Qatar Mediating Long-Term Truce Between Israel and Hamas

Gaza devastation
A Palestinian family carries their belongings towards the remains of their destroyed home after returning to Beit Hanoun town, which witnesses said was heavily hit by Israeli shelling and air strikes during the Israeli offensive, in the northern Gaza Strip August 5, 2014. Finbarr O'Reilly/Reuters

Qatar is mediating a long-term truce between Israel and the Palestinian faction Hamas following last summer's 50-day conflict, according to local media reports.

Qatar's top diplomat in the region and representative in the Gaza Strip, Muhammad al-Ahmadi, has been engaging in shuttle diplomacy, meeting with senior Israeli and Hamas officials in the hope of brokering a ceasefire deal, sources from both Gaza and the West Bank city of Ramallah told the Times of Israel.

Al-Ahmadi visited Gaza earlier this month to announce that the reconstruction of 1,000 homes had begun after Qatar pledged $1 billion in aid to rebuild the territory after the conflict. He is also overseeing the building of new roads, new homes and repairs in light of the large-scale damage inflicted by the Israel Defence Forces' (IDF) Operation Protective Edge last summer.

It is believed that he met with Yoav Mordechai, the coordinator of government activities in the territories, and Palestinian Authority officials, including president Rami Hamdallah. In addition to talks over the reconstruction of the enclave, sources told the Israeli outlet that he offered to broker a peace deal between the two parties.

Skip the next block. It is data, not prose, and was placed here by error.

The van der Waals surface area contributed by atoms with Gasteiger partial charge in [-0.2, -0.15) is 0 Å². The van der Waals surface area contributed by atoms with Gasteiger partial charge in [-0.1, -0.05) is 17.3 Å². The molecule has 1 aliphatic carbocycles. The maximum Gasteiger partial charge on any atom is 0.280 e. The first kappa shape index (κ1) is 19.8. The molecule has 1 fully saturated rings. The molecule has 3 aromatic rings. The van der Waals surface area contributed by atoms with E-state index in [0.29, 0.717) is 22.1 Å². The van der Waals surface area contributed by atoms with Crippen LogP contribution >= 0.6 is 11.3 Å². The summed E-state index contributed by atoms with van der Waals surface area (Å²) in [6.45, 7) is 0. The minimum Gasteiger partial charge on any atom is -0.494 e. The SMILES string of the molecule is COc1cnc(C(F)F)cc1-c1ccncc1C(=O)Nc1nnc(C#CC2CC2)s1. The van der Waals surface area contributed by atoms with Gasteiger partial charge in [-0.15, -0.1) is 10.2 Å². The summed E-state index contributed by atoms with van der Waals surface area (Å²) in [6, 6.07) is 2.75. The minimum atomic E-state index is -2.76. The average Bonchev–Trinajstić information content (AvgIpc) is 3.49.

Daniel Nisman, president of the Tel Aviv-based geopolitical risk consultancy the Levantine Group, says that Qatari involvement in such a deal does not come as a surprise despite the funding that the country is alleged to have provided Hamas, a group designated as a terrorist organisation by the United States and the European Union.

"If anything, they would be a broker that would be able to influence Hamas. Because they have an influence over Hamas, it's not surprising," says Nisman.

Despite Qatar's funding of Hamas, amid Israeli accusations that the money is used for the construction of smuggling tunnels, Nisman adds that Israel seeks a truce in the hope of avoiding another conflict with the Palestinian militants.

"I think that [a long-term truce] is something that Israel desires, I don't think they want another conflict," he notes. "I don't think it's necessarily in their control but I think they desire a period of long-term calm after the last conflict."

Earlier this month, senior Hamas official Dr Mousa Abu-Marzouk rejected a proposal issued by Western diplomats, particularly UN Middle East peace envoy Robert Serry, for a five-year ceasefire in return for the lifting of the Israeli blockade on the territory. The deal was rejected on the grounds that it would further separate the enclave from the Palestinians of the West Bank, he said.

"We're paying a steep price for our stance by the continued blockade and economic pressure over the Strip, but we reject any idea that would lead to the separation of the Gaza Strip and the West Bank, despite the fact that Palestinian president Abu Mazen (Mahmoud Abbas) and his government are actively doing so with their policies," wrote Marzouk on his Facebook page.

In last summer's 50-day conflict, over 2,100 Palestinians—at least 1,585 civilians of which 530 were children—were killed, according to UN and Palestinian accounts, and 72 Israelis—all but five soldiers—were killed, according to Israeli authorities.